Monday, October 24, 2016

2016-10-24: 20th International Conference on Theory and Practice of Digital Libraries (TPDL 2016) Trip Report


"Dad, he is pushing random doorbell buttons", Dr. Herzog's daughter complained about her brother while we were walking back home late night after having dinner in the city center of Potsdam. Dr. Herzog smiled and replied, "it's rather a cool idea, let's all do it". Repeating the TPDL 2015 tradition, Dr. Michael Herzog's family was hosting me (Sawood Alam) at their place after the TPDL 2016 conference in Hannover. Leaving some cursing people behind (who were disturbed by false doorbells), he asked me, "how was your conference this year?"

Day 1



Between the two parallel sessions of the first day, I attended the Doctoral Consortium session as a participant. The chair Kjetil Nørvåg, Norwegian University of Science and Technology, Norway, began the session with the formal introduction of the session structure and timeline. Out of the seven accepted Doctoral Consortium submissions, only five could make it to the workshop.
My talk was mainly praised for the good content organization, an easy to follow story for the problem description, tiered approach to solving problems, and inclusion of the work and publication plans. Konstantina's talk on political bias identification generated the maximum discussion during the QA session. I owe her references to A visual history of Donald Trump dominating the news cycle and Text analysis of Trump's tweets confirms he writes only the (angrier) Android half.


Each presenter was assigned a mentor for more in-depth feedback on their work and provide and outsider's perspective that would help define the scope of the thesis and recognize parts that might need more elaboration. After formal presentation session, presenters were spread apart for one-to-one session with their corresponding mentor. Nattiya Kanhabua, from Aalborg University, Denmark, was my mentor. She provided great feedback and some useful references that might be relevant to my research. We also talked about the possibilities of collaboration in future where our research interest intersects.


After the conclusion of the Doctoral Consortium Workshop we headed to Technische Informationsbibliothek (TIB) where Mila Runnwerth welcomed us to German National Library of Science and Technology. She gave us an insightful presentation followed by a guided tour to the library facilities.


Day 2


The main conference started on the second day with David Bainbridge's keynote presentation on "Mozart's Laptop: Implications for Creativity in Multimedia Digital Libraries and Beyond". He introduced a tool named Expeditee that gives a universal UI for text, image, and music interaction. The talk was full of interesting references and demonstrations such a querying music by humming. Following the keynote, I attended the Digital Humanities track while missing the other two parallel tracks.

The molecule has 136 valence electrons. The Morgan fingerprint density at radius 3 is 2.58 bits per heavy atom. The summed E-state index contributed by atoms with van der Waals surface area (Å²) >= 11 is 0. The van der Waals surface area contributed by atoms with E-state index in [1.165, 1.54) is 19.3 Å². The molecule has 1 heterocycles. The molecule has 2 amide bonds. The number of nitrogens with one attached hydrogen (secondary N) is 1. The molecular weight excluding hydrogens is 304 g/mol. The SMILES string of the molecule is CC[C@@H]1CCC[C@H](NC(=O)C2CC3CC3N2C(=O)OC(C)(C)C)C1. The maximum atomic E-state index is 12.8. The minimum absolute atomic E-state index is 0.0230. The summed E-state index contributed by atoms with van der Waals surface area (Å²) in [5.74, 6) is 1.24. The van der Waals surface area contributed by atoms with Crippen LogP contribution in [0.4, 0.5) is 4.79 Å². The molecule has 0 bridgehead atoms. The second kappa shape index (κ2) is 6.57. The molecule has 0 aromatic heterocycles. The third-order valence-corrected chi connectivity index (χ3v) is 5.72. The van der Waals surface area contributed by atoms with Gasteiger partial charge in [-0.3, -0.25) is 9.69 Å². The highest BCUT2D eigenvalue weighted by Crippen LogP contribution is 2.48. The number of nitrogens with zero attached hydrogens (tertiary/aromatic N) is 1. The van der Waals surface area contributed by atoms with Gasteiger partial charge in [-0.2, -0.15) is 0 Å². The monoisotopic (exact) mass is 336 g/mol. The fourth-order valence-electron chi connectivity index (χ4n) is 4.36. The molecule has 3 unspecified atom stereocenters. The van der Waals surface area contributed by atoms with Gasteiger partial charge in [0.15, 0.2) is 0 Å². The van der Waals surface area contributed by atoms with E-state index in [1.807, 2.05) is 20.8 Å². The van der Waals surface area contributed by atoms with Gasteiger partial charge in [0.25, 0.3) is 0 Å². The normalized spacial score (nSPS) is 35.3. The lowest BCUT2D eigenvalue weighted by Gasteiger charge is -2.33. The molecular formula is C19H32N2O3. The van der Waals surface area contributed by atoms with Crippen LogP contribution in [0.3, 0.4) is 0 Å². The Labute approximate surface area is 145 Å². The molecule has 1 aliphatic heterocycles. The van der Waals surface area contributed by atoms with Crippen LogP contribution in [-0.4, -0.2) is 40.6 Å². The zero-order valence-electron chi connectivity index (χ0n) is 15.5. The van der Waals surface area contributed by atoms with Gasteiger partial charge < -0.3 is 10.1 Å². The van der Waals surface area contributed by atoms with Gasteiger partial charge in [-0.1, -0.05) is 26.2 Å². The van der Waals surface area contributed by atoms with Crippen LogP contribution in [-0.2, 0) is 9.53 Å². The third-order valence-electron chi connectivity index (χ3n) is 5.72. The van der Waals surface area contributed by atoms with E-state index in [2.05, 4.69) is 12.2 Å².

Then I moved to another track for Search and User Aspects sessions.
Following the regular presentation tracks the Posters and Demos session was scheduled. It came to me as a surprise that all the Doctoral Consortium submissions were automatically included in the Posters session (apart from the regular poster and demo submissions) and assigned reserved places in the hall for posters, which means I had to do something for the traditional Minute Madness event that I was not prepared for. So I ended up reusing #IAmNotAGator gag that I prepared for JCDL 2016 Minute Madness and utilized the poster time to advertise MemGator and Memento.


Day 3


On the second day of the conference I had two papers to present. So, I decided to wear business formal attire. As a consequence, the conference photographer stopped me at the building entrance and asked me to pose for him near the information desk. The lady on the information desk tried to explain me routes to various places of the city, but the modeling session extended so long that it became awkward and we both started smiling.

The day began with Jan Rybicki's keynote talk on "Pretty Things Done with (Electronic) Texts: Why We Need Full-Text Access". For the first time I came to know about the term Stylometry. His slides were full of beautiful visualizations. The tool used to generate the data for the visualizations is published as an R package called stylo. After the keynote, I attended the Web Archives session.